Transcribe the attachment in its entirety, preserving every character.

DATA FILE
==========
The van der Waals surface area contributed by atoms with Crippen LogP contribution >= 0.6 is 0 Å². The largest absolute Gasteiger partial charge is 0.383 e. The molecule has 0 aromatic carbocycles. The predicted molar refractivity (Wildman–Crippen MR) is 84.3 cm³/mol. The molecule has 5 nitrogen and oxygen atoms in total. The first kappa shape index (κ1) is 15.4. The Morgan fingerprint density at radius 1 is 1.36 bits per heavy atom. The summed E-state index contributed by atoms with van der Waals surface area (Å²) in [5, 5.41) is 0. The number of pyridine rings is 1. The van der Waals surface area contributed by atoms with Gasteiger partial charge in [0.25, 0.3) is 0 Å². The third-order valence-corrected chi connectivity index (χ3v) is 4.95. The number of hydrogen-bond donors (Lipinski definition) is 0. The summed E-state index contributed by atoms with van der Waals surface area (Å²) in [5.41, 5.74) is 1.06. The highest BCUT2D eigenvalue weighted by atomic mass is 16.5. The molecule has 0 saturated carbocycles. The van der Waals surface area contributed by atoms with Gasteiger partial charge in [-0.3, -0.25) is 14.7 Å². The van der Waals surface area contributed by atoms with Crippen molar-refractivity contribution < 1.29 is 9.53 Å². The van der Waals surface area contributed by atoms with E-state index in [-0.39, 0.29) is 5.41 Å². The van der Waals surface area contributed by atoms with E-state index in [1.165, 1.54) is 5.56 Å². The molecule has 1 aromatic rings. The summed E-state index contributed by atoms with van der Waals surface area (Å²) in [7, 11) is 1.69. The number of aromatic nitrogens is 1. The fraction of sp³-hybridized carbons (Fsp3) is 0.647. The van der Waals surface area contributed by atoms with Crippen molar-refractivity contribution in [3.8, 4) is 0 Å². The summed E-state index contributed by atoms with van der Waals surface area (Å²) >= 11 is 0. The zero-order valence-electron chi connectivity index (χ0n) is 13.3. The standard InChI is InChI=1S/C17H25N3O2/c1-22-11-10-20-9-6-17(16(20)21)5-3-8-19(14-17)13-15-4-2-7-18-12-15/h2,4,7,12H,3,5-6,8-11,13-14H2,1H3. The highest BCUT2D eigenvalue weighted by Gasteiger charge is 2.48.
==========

The van der Waals surface area contributed by atoms with Crippen LogP contribution >= 0.6 is 0 Å². The largest absolute Gasteiger partial charge is 0.383 e. The molecule has 0 aromatic carbocycles. The predicted molar refractivity (Wildman–Crippen MR) is 84.3 cm³/mol. The molecule has 5 nitrogen and oxygen atoms in total. The first kappa shape index (κ1) is 15.4. The Morgan fingerprint density at radius 1 is 1.36 bits per heavy atom. The summed E-state index contributed by atoms with van der Waals surface area (Å²) in [5, 5.41) is 0. The number of pyridine rings is 1. The van der Waals surface area contributed by atoms with Gasteiger partial charge in [0.25, 0.3) is 0 Å². The third-order valence-corrected chi connectivity index (χ3v) is 4.95. The number of hydrogen-bond donors (Lipinski definition) is 0. The summed E-state index contributed by atoms with van der Waals surface area (Å²) in [5.41, 5.74) is 1.06. The highest BCUT2D eigenvalue weighted by atomic mass is 16.5. The molecule has 0 saturated carbocycles. The van der Waals surface area contributed by atoms with Gasteiger partial charge in [-0.3, -0.25) is 14.7 Å². The van der Waals surface area contributed by atoms with Crippen molar-refractivity contribution < 1.29 is 9.53 Å². The van der Waals surface area contributed by atoms with E-state index in [-0.39, 0.29) is 5.41 Å². The van der Waals surface area contributed by atoms with E-state index in [1.165, 1.54) is 5.56 Å². The molecule has 1 aromatic rings. The summed E-state index contributed by atoms with van der Waals surface area (Å²) in [7, 11) is 1.69. The number of aromatic nitrogens is 1. The fraction of sp³-hybridized carbons (Fsp3) is 0.647. The van der Waals surface area contributed by atoms with Crippen molar-refractivity contribution in [3.8, 4) is 0 Å². The summed E-state index contributed by atoms with van der Waals surface area (Å²) >= 11 is 0. The zero-order valence-electron chi connectivity index (χ0n) is 13.3. The standard InChI is InChI=1S/C17H25N3O2/c1-22-11-10-20-9-6-17(16(20)21)5-3-8-19(14-17)13-15-4-2-7-18-12-15/h2,4,7,12H,3,5-6,8-11,13-14H2,1H3. The highest BCUT2D eigenvalue weighted by Gasteiger charge is 2.48.